Talking about the Syrian crisis, the President of Iran expressed pessimism about fruitfulness of the ongoing International Geneva-2 Peace Conference on Syria saying that the gathering does not seem to be perfectly aware of the circumstances and realities of the Syrian crisis. Upon his arrival back home from the Davos World Economic Forum in Switzerland, President Rouhani said that the Syrian issue will not be resolved in such conferences (as the Geneva-2 talks). «I told some European leaders that in case of the Syrian issue the first step is making a collective decision to encounter the terrorism, and to deport the terrorists from Syria», stressed the Iranian President. Rouhani reiterated that the second point is that everyone should decide to assist the Syrian people who are entangled with many problems today, both those who are inside Syria and the Syrian refugees, so that they would manage to achieve better living conditions. The President said that the point is that everyone’s efforts should be aimed at providing an appropriate ground for negotiations between the Syrian opponents and the Syrian government so that they would manage to make decisions about the future of Syria. «If anyone thinks he can make decisions (about the Syrian nation) outside Syria, he is making a mistake. It is the Syrian nation that must decide about its own future. Appropriate conditions for holding a free and fair election in the future need to be provided», he added. He has a reason. The terrorist international harbored in Syria poses a threat to the Syrian President’s allies, as well as to Western sponsors of militants. Russian Foreign Minister Sergey Lavrov rejected a dialogue with the terrorist groups fighting against the Syrian army. «A dialogue with terrorist groups fighting in Syria will not be held under any circumstance», he said. «We refuse holding a dialogue with terrorist groups, it is against our principles, and we didn't advice others to do that», Lavrov told the Russian NTV channel in an interview. «The negotiation process has no room for groups like Jabhat al-Nusra (al-Nusra Front), the Islamic State of Iraq and al-Sham (ISIS) and other branches of al-Qaeda organization». The Russian foreign policy chief added that reaching a political accord between the government and the national secular opposition, in addition to helping them unite in the face of terrorism in parallel to the political settlement is the aspired goal. Iran is ready to foster the process aimed at ending the hostilities in Syria. The fact it took no part in the conference does not change anything, Iran had predicted the failure of Geneva-2 before it started. The country remains to be the chief ally of President Bashar Assad, it is adamant in its resolve to continue military and financial aid to Syria no matter what Washington thinks about it. Iranian Foreign Minister Mohammad Javad Zarif said the Islamic Republic has deployed no armed forces on Syrian soil; its military presence is limited by instructors. The Minister stressed that the Syrian opposition cannot overthrow Bashar Assad what makes necessary a dialogue between the parties. As to him, hostilities should be stopped first to open the way for improving the humanitarian situation. Then political changes could be brought to the agenda. Otherwise the war may last for three years more. According to Iranian Ministry of Foreign Affairs, if free elections are held in Syria, Bashar Assad will carry the day. Iranian experts predict the President will win 50-60 percent of the vote.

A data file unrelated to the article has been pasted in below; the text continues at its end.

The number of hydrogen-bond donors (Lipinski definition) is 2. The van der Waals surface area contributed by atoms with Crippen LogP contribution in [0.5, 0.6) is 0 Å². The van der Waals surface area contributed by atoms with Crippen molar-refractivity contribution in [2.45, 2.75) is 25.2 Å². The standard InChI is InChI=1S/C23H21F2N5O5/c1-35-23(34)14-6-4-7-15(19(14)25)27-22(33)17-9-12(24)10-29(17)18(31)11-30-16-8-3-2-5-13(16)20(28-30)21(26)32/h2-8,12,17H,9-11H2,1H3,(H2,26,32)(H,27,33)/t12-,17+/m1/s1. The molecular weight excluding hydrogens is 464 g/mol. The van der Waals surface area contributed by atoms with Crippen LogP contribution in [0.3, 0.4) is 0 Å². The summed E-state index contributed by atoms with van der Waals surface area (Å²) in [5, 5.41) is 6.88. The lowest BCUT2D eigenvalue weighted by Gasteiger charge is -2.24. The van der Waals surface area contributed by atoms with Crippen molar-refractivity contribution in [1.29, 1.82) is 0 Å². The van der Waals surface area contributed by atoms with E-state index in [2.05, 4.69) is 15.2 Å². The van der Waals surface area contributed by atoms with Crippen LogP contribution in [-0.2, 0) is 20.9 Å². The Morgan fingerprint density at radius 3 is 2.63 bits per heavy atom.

Tehran believes the United States efforts to convert Geneva-2 into a prelude for depriving the Syria’s President of power constitute a strategic error. 

Deputy Foreign Minister for Arab and Africa Affairs Hossein Amir-Abdollahian said that the Monteux conference on Syria is a political show and a failure. He underlined that the international conference will not achieve any appropriate outcomes and needs more sessions in order to help settle the Syrian crisis. Iran believes the Obama’s Syrian policy is an absolute flop. Washington has refused so far to think about what will happen in case of hypothetical forceful regime change in Syria…The experience of revolutions in Egypt, Tunisia and Libya shows radicals take advantage of the situation and fill the void after a government is toppled spreading instability around. Today the prospects are at least blur for the Arab states hit by revolutions. 

Gholamali Khoshroo, Senior Editor of the Encyclopedia of Contemporary Islam and the Iran’s Deputy Foreign Minister under Seyed Mohammad Khatami’s presidency, believes the United States attempts to find an alternative to Syrian President Bashar Assad have are «a failed project», but the administration is not resolute enough to change the policy due to inertia. According to Khoshroo, «The Americans are, for the time being, following on the footsteps of Saudi Arabia, though they may actually have different viewpoints on the situation in Syria. The American officials have admitted that they are currently confused about the situation in the Middle East. They have already failed to establish peace between Palestinians and Israel and have been also unable of having a correct political understanding of the overall situation in the region as well as the ongoing developments in Yemen and Egypt. If they are really planning to go ahead with the democratic process, they have to take advantage of democratic means. For example, they cannot instigate the military in Egypt to come into the streets, suppress the popular protests, hold a referendum under the threat of tanks, and then expect the same people to accept a military commander as their new president. Such measures have been already taken in, for example, Afghanistan and have led to deplorable results. The United States should return to the recognized conventional principles of international law, which include fighting against the violence, occupationism and foreign intervention. It is reminiscent of the law of the jungle that a few neighboring countries would reach the conclusion that they do not like a specific country and then deploy forces to that country in order to change its government. Saudi Arabia is spending a lot of money, but did all the money it spent on stoking unrest in Iraq bear any fruit? Did the investment it made to bring Taliban to power [in Afghanistan] produce any good results? Saudi Arabia has been practically behind all military, political and security crises and challenges in the region and in all cases, it has been the main loser as well. As a result of the strategic relations that the United States has with Saudi Arabia, Washington is, for the time being, following in the footsteps of Saudi Arabia». (1)